Information needed to configure a server for use with MDL CHIME

The MIME types posted by our web server for "chemical" type files are:

mime type file extension
chemical/x-mdl-molfile mol
chemical/x-mdl-rxnfile rxn
chemical/x-pdb pdb emb embl
chemical/x-xyz xyz
chemical/x-gaussian-input gau
chemical/x-mopac-input mop
application/x-spt spt
chemical/x-csm csm csml
chemical/x-jcamp-dx jdx dx
application/x-rasmol scr
chemical/x-mdl-tgf tgf skc
chemical/x-gaussian-cube cub cube

To configure the CHIME plugin, all you need to do is run the installer. To test, try out the demo files or sample testdata files.

screen dump of plugin

For the JAVA application, JSVApp.jar, there are several files that need to be available in the same directory as the jar file. See the README.txt file in the file release for details.

The JCAMP-DX data exchange formats and standards are currently the responsibility of the IUPAC Committee on Printed and Electronic Publications (CPEP). The CPEP JCAMP working party is chaired by Antony Davies, ISAS, Germany.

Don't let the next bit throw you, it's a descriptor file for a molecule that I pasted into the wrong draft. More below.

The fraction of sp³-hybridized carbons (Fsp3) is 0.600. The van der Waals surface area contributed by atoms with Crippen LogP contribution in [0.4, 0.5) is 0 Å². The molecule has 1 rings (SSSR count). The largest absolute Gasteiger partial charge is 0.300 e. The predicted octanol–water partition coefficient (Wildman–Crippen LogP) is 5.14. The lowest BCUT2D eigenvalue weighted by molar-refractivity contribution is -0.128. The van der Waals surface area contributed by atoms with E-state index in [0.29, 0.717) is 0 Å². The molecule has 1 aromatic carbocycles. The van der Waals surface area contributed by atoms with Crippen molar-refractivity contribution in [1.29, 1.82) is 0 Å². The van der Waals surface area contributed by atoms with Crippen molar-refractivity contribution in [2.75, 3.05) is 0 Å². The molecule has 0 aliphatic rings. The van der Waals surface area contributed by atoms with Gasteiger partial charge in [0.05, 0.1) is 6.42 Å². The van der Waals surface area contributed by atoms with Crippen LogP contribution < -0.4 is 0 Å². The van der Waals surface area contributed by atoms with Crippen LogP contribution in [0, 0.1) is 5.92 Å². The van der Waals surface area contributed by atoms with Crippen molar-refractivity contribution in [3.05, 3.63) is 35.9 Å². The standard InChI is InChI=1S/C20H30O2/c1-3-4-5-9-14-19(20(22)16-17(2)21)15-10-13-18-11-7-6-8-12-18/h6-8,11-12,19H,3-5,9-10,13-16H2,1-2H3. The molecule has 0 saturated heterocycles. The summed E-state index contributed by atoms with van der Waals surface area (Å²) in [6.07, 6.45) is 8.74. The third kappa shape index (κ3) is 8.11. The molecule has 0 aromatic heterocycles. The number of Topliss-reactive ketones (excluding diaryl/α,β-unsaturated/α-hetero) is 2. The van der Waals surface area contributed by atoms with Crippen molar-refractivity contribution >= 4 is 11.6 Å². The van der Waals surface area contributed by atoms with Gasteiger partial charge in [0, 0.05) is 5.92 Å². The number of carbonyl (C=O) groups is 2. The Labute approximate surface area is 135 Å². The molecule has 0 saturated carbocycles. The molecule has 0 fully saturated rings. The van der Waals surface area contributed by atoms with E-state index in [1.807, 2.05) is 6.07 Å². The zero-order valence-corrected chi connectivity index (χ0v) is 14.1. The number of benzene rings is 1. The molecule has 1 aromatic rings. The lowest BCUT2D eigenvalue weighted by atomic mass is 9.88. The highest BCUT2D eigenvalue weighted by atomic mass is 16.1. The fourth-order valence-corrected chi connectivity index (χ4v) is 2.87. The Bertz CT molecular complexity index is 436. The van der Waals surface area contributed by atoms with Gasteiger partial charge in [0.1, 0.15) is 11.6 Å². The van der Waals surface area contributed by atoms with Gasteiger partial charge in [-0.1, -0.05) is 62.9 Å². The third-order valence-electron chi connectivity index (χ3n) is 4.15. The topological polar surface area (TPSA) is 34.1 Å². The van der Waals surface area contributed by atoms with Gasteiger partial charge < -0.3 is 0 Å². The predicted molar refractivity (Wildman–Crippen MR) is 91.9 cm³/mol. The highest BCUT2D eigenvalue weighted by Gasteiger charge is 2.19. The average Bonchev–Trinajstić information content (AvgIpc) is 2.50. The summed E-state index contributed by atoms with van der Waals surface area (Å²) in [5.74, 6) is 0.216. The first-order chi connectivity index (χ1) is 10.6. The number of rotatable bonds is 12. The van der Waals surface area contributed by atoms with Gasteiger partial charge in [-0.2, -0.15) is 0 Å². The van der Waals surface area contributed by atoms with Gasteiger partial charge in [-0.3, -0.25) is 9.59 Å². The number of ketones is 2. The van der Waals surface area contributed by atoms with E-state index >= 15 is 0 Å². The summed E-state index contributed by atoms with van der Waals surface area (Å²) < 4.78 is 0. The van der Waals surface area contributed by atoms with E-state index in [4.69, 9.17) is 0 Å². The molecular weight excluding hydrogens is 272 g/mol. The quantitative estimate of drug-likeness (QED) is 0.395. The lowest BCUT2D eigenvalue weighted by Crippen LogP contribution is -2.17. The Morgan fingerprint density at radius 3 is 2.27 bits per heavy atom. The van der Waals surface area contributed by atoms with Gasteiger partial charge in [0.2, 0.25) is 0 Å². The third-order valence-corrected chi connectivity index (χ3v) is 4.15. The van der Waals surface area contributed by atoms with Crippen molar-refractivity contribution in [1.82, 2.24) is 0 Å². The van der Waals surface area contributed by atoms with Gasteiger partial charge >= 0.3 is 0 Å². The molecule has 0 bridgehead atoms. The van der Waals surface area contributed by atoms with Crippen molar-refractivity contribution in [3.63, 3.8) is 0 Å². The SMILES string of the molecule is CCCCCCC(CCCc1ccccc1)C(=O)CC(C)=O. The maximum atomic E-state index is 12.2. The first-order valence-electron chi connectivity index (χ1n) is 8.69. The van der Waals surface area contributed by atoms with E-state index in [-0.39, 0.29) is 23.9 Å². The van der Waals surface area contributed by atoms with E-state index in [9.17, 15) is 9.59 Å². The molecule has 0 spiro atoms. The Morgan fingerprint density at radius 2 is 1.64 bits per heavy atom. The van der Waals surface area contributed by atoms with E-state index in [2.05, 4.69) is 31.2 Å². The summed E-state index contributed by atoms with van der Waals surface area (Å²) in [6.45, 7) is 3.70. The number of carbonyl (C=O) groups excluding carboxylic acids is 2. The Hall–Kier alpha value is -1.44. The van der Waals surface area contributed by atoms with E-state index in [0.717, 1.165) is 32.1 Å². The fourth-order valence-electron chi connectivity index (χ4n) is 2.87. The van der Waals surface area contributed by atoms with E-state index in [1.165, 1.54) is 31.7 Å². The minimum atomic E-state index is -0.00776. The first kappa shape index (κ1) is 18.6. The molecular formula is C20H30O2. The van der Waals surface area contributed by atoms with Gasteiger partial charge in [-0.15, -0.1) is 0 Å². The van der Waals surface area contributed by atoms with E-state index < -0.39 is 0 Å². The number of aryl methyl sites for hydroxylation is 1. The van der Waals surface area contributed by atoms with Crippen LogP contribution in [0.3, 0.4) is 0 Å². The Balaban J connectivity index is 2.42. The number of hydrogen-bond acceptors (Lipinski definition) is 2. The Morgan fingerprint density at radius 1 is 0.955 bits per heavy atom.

Joint Committee on Atomic and Molecular Physical Data Exchange References.

A copy of some of the following papers is available in Adobe Acrobat (PDF) format from the JCAMP-DX web site (www.jcamp-dx.org).

For an historical account of JCAMP-DX development, see the summary posted on the bionet.structure-nmr news group in January 1996. A local copy has been made available by the author.

The pages on JCAMP-DX by Antony Davies and Bob McDonald are essential reading for anyone interested in learning more about the JCAMP-DX specifications.
(Tony chairs the IUPAC working group on JCAMP-DX and Bob, who was a member, coauthored the original paper describing JCAMP-DX for IR). Both have provided test data for downloading from their web sites.

The method of encoding data, relies on substitution of numbers by ASCII characters. The following gives the compression tables used for this purpose.

Compression Table
ASCII digits 0 1 2 3 4 5 6 7 8 9
Positive SQZ digits @ A B C D E F G H I
Negative SQZ digits a b c d e f g h i
Positive DIF digits % J K L M N O P Q R
Negative DIF digits j k l m n o p q r